Southern Cross Austereo (SCA) is pushing its agenda on media reform, by appointing media and political heavyweight Creina Chapman to joins its ranks in a newly created, regulatory-focused role.
Chapman joins as SCA's head of regulatory affairs and corporate communications, to lead its interaction with stakeholders and to push for the change needed in the media industry.
SCA CEO Grant Blackley said: “Media reform is a necessary requirement to create a vibrant media sector that reflects the digital age.”
“Creina's experience will allow SCA to actively pursue the change agenda needed to support the growth of the business.”
Chapman joins from a role at Woolworths as its senior manager corporate and public affairs. Prior to that she was a senior adviser for Treasurer Joe Hockey and a senior adviser for now Prime Minster, Tony Abbott, during his federal election campaign.
Previously she held senior roles at News Corporation and Nine Network.
“I am delighted to be returning to a regulatory and communications role within the media and be joining SCA with such an ambitious agenda under new leadership.”
The news follows a new regional ad campaign by Seven West Media against media reform, as a response to a recent advertising push by SCA, Prime, Imparja and WIN, to put it back on the agenda.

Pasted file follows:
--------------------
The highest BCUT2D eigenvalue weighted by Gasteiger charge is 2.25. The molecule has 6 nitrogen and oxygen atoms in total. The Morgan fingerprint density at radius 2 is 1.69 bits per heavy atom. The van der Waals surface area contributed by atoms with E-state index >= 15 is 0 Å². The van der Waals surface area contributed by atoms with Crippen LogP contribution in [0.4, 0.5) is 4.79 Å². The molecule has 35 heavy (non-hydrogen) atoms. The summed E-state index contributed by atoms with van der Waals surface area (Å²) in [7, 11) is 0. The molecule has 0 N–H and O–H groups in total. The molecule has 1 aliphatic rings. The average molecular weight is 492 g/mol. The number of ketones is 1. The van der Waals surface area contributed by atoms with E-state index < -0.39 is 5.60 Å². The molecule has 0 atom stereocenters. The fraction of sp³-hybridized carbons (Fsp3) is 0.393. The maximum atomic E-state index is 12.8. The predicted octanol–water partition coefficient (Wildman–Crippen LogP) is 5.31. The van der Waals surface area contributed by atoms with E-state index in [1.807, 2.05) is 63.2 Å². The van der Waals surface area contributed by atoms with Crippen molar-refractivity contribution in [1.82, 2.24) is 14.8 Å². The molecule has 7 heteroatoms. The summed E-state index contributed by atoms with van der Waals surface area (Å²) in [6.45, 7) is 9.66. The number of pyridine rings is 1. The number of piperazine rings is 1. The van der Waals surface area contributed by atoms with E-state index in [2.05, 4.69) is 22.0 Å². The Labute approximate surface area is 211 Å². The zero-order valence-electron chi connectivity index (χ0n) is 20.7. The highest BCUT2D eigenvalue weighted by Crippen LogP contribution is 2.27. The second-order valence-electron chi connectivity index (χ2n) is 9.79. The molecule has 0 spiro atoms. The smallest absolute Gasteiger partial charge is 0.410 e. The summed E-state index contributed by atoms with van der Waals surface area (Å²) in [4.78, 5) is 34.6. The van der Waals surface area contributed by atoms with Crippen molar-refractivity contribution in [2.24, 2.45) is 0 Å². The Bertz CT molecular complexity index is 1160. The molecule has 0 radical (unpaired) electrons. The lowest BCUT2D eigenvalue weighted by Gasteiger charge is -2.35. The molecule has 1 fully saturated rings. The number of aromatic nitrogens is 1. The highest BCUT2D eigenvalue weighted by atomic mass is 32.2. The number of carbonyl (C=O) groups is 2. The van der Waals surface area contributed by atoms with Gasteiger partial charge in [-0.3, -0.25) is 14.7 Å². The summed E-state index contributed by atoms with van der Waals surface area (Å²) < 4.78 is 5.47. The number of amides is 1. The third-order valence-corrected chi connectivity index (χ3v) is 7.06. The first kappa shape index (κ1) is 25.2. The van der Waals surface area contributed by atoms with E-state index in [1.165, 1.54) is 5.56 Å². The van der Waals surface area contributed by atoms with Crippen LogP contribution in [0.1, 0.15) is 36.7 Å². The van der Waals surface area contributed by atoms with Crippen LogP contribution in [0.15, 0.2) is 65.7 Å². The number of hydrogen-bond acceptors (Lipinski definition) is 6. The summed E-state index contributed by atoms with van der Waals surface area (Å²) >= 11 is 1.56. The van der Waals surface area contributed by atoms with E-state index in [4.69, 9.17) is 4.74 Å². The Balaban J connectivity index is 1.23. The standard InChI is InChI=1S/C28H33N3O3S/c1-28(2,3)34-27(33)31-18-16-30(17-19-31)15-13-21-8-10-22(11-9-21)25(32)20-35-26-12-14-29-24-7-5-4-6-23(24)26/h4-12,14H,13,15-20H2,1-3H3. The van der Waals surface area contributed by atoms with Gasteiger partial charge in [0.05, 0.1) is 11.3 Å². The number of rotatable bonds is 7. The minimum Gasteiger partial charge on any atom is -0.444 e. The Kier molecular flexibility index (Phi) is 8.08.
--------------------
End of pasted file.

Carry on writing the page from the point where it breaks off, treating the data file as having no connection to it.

The campaign called “Save the Voices of Regional Australia,” gives a warning about regional news as the government continues to support the reach rules.
However Seven West Media CEO Tim Worner said the advertisement hits back at the “scare” tactics of the other regional networks.
“I seriously do not get the TV ads they launched last week, which was exactly the scare campaign we predicted they would run,” Worner said. “If they were really serious about the future of local news, they'd be backing it up by investing more not less.”
“Unlike some of our regional colleagues, we are in this business for the long term and we are walking the talk.”
Seven Network Queensland GM Neil Mooney said the “whole argument is nonsense”.
“What I find personally disappointing is the lack of honesty by some of the regional networks in this debate. They are just not telling the truth,” Mooney said.
“Most of the news services that have been closed by other regional players already had the guts ripped out of them years ago and never had the budget to do the job properly.
“It would be refreshing if they put their full cards on the table and came clean about their real agenda here which is trimming costs to get ready for merger or sale. As far as we are concerned, investing in local news is a no-brainer for a regional broadcaster.
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